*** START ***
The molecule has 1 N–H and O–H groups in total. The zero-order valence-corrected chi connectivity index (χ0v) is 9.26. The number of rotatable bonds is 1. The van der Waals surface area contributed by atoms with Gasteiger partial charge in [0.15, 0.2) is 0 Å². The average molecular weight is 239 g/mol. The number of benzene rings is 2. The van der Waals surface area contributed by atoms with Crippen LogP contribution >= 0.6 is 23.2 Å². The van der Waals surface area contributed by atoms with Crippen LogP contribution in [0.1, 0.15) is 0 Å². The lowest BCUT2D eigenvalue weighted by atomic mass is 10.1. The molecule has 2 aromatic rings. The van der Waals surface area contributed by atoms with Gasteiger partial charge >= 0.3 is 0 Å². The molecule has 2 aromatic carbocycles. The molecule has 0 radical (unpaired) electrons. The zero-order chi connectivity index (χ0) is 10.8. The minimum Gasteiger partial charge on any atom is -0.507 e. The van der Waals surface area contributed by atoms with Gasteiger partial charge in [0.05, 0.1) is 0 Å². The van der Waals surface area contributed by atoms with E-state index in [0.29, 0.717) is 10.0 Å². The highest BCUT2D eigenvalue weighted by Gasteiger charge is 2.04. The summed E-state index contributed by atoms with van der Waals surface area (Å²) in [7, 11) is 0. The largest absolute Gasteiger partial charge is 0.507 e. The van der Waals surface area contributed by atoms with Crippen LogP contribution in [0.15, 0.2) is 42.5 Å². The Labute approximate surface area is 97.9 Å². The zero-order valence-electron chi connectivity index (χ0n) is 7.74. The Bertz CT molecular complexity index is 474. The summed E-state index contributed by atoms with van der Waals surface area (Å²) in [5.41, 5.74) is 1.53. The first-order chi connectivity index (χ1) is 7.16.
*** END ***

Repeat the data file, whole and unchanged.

The molecule has 1 N–H and O–H groups in total. The zero-order valence-corrected chi connectivity index (χ0v) is 9.26. The number of rotatable bonds is 1. The van der Waals surface area contributed by atoms with Gasteiger partial charge in [0.15, 0.2) is 0 Å². The average molecular weight is 239 g/mol. The number of benzene rings is 2. The van der Waals surface area contributed by atoms with Crippen LogP contribution >= 0.6 is 23.2 Å². The van der Waals surface area contributed by atoms with Crippen LogP contribution in [0.1, 0.15) is 0 Å². The lowest BCUT2D eigenvalue weighted by atomic mass is 10.1. The molecule has 2 aromatic rings. The van der Waals surface area contributed by atoms with Gasteiger partial charge >= 0.3 is 0 Å². The molecule has 2 aromatic carbocycles. The molecule has 0 radical (unpaired) electrons. The zero-order chi connectivity index (χ0) is 10.8. The minimum Gasteiger partial charge on any atom is -0.507 e. The van der Waals surface area contributed by atoms with Gasteiger partial charge in [0.05, 0.1) is 0 Å². The van der Waals surface area contributed by atoms with E-state index in [0.29, 0.717) is 10.0 Å². The highest BCUT2D eigenvalue weighted by Gasteiger charge is 2.04. The summed E-state index contributed by atoms with van der Waals surface area (Å²) in [7, 11) is 0. The largest absolute Gasteiger partial charge is 0.507 e. The van der Waals surface area contributed by atoms with Crippen LogP contribution in [0.15, 0.2) is 42.5 Å². The Labute approximate surface area is 97.9 Å². The zero-order valence-electron chi connectivity index (χ0n) is 7.74. The Bertz CT molecular complexity index is 474. The summed E-state index contributed by atoms with van der Waals surface area (Å²) in [5.41, 5.74) is 1.53. The first-order chi connectivity index (χ1) is 7.16.